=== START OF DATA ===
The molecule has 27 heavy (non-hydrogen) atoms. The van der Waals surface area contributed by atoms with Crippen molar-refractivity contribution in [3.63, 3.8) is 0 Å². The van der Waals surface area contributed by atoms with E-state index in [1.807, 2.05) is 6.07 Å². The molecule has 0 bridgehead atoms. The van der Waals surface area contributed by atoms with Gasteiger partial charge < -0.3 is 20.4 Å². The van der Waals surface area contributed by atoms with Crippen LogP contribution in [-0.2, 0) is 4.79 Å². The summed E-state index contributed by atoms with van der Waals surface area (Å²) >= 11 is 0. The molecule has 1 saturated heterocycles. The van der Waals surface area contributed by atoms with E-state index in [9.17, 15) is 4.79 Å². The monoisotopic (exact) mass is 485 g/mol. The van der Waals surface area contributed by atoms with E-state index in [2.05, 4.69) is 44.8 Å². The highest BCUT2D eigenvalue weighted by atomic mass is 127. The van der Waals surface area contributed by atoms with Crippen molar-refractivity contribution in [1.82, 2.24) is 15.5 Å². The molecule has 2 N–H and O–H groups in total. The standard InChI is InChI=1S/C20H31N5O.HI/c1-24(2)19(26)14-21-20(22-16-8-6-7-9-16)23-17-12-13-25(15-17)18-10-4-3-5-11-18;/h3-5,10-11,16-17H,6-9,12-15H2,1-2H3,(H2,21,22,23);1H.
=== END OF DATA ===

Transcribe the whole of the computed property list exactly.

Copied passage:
The molecule has 27 heavy (non-hydrogen) atoms. The van der Waals surface area contributed by atoms with Crippen molar-refractivity contribution in [3.63, 3.8) is 0 Å². The van der Waals surface area contributed by atoms with E-state index in [1.807, 2.05) is 6.07 Å². The molecule has 0 bridgehead atoms. The van der Waals surface area contributed by atoms with Gasteiger partial charge < -0.3 is 20.4 Å². The van der Waals surface area contributed by atoms with Crippen LogP contribution in [-0.2, 0) is 4.79 Å². The summed E-state index contributed by atoms with van der Waals surface area (Å²) >= 11 is 0. The molecule has 1 saturated heterocycles. The van der Waals surface area contributed by atoms with E-state index in [9.17, 15) is 4.79 Å². The monoisotopic (exact) mass is 485 g/mol. The van der Waals surface area contributed by atoms with E-state index in [2.05, 4.69) is 44.8 Å². The highest BCUT2D eigenvalue weighted by atomic mass is 127. The van der Waals surface area contributed by atoms with Crippen molar-refractivity contribution in [1.82, 2.24) is 15.5 Å². The molecule has 2 N–H and O–H groups in total. The standard InChI is InChI=1S/C20H31N5O.HI/c1-24(2)19(26)14-21-20(22-16-8-6-7-9-16)23-17-12-13-25(15-17)18-10-4-3-5-11-18;/h3-5,10-11,16-17H,6-9,12-15H2,1-2H3,(H2,21,22,23);1H.